Shaun’s unexpected sheep situation

editorial image
0
Have your say

I made a note to myself this last week, which if I’m honest I’ve thought about making many times before. The note read: If ever I get the chance to play hide and seek with a wood pigeon, make sure he doesn’t hide anywhere near me!

I appreciate that it’s a bit random, to say the least, but recently I’ve noticed just how noisy they are around the farm. It’s not because they sing a lot or coo very much at all, but if by chance you walk past a tree they are roosting in, day or night, then they just can’t help themselves.

Unlike other birds who would just sit tight and mind their own business, as you pass them by, the woodies go into some sort of feathered frenzy and start flapping uncontrollably until they struggle their way through the branches and fly away. So many times, I’ve just stopped and stared, whilst thinking to myself, “Just why all that unnecessary effort and racket, ruining my peace and quiet, it’s not called for at all”.

We are now only a couple of weeks away from being out in the country for four years. Over that time we have learned so much about so many different things, including our sheep. Recently though, out of the blue, another lesson has been learned, which we didn’t expect. Rightly or wrongly, this year we decided to give the ewes a rest from lambing duties, just to give them a break.

Anyway, for some weeks I had been concerned that I had somehow made a mistake whilst castrating last year’s ram lambs and so as a result some of my ewes were now unexpectedly in lamb. In the past I may not have had the best track record in the castration stakes and it wasn’t helped that I’d often be out with the sheep and would notice that these ewes seemed to be getting a little chubby around their middles.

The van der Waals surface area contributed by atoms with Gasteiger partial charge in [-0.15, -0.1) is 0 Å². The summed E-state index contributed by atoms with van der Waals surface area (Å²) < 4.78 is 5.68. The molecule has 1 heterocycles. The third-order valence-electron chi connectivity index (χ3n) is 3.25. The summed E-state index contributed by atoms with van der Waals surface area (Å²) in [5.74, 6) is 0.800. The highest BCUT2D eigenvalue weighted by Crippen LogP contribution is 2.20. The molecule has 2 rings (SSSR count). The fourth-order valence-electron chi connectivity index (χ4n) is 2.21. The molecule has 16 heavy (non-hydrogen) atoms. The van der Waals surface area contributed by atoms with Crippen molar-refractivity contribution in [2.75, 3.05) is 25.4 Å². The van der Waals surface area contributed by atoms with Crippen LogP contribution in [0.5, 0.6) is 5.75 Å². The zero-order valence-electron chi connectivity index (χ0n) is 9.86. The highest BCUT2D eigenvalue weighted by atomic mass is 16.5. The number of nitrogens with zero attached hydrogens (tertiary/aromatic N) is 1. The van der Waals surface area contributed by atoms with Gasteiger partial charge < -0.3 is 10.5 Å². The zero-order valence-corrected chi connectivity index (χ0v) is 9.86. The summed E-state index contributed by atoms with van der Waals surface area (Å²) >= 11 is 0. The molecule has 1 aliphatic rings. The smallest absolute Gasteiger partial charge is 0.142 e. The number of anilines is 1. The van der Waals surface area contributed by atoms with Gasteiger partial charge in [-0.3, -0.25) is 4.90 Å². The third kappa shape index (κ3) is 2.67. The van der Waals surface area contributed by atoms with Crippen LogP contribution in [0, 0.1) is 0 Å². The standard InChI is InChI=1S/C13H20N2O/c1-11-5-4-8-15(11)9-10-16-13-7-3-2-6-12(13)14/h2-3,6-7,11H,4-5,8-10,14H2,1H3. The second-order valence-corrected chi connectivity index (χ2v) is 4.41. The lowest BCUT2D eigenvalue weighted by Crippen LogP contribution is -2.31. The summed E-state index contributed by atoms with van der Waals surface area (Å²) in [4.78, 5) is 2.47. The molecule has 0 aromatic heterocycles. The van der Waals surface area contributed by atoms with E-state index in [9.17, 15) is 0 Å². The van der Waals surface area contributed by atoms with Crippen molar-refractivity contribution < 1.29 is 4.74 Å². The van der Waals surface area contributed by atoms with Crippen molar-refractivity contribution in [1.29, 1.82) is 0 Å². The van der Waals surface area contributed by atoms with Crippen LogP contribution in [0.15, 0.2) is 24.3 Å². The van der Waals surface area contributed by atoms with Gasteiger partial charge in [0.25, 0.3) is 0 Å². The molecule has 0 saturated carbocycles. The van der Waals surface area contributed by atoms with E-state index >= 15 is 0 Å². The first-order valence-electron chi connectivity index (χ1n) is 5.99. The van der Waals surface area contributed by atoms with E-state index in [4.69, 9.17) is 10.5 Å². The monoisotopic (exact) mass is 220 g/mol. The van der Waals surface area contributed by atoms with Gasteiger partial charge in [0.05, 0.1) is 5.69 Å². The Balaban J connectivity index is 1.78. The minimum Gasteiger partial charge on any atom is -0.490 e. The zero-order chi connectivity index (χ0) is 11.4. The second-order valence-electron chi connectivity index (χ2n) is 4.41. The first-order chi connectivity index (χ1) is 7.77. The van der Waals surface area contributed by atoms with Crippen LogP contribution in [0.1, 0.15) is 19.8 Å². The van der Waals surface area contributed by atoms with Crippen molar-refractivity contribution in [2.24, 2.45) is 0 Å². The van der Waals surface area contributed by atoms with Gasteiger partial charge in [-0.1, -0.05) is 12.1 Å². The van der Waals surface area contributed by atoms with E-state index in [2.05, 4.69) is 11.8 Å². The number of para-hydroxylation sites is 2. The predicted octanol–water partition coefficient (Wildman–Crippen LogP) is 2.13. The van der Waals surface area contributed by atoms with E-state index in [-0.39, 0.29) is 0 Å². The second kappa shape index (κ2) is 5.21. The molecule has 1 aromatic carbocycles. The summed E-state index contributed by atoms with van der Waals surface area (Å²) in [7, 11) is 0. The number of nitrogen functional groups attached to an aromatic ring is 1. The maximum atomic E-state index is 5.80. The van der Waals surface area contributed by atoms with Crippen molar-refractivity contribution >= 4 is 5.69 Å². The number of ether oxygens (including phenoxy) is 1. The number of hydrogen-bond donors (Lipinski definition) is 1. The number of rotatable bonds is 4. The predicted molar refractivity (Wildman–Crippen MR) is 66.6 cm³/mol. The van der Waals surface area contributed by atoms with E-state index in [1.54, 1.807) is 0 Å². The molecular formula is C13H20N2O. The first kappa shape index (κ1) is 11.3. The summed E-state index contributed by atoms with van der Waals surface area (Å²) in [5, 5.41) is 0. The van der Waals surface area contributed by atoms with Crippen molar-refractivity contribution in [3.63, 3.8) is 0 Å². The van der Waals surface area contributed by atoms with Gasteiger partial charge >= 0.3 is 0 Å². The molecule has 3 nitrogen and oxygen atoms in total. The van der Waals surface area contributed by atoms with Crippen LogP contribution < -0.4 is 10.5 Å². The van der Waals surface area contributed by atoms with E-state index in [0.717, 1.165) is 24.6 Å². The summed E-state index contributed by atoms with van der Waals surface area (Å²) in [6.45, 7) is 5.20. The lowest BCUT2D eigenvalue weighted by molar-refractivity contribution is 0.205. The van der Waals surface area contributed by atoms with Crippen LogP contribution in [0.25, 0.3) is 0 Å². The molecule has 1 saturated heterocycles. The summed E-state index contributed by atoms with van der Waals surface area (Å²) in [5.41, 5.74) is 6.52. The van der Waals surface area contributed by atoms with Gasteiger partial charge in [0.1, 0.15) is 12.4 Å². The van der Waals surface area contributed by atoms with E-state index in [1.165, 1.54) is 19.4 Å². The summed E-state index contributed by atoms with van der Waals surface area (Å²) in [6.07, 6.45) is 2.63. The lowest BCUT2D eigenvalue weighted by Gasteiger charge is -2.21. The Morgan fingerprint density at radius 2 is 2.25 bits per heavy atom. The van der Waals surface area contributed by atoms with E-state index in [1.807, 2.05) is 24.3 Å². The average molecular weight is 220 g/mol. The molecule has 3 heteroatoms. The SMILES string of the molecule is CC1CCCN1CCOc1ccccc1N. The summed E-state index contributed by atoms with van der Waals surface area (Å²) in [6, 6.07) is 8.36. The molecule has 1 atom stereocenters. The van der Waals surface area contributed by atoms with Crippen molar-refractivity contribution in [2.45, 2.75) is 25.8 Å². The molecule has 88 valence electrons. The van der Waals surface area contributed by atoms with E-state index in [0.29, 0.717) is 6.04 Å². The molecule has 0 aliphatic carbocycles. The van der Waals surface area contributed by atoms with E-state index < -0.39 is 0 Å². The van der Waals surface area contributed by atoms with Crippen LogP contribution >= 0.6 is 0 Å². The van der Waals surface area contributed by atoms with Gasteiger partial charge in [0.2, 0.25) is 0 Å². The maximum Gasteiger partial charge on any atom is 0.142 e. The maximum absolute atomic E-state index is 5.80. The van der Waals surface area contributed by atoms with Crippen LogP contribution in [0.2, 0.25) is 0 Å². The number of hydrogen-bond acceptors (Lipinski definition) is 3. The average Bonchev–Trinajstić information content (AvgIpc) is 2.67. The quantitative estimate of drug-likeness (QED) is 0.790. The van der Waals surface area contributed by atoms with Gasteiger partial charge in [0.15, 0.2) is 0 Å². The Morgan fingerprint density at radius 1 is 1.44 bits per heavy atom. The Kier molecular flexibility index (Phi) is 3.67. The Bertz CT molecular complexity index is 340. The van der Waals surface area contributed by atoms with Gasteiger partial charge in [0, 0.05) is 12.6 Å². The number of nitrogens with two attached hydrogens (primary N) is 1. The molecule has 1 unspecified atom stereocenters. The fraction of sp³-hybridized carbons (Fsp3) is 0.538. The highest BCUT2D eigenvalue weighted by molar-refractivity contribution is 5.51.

For the life of me I couldn’t understand what was going on. It was the middle of winter, they weren’t being overfed, so they must be in lamb! That was until I spoke to Martin, the coal man. Not only is he a coal man, but he’s also a proper farmer too… a sheep farmer no less.

He explained exactly what was going on with the sheep. We have only ever seen our sheep in lamb at this time of year and during the winter months they would normally be giving all the goodness from their food to their unborn lambs, whilst eating for two. Of course, this has changed this year as they aren’t in lamb and so as a result all that extra grub has been heading straight for their own waistline. It all sounds sense to me, so hopefully the mystery is solved.

I know that I shouldn’t be willing the days away, but I can’t wait for the spring to arrive. It’s such an exciting time of year with the birth of so many new lives going on around us and already we are seeing signs. The snowdrops are starting to appear in both the borders and wooded areas, there are magnolia trees already well in bud and as I walk around the farm there’s an abundance of bulbs beginning to burst their way through the cold winter earth.

I can obviously see such a lot of beauty in nature through the winter months, but I like to see colours too around the place, and maybe a little less mud would be good too!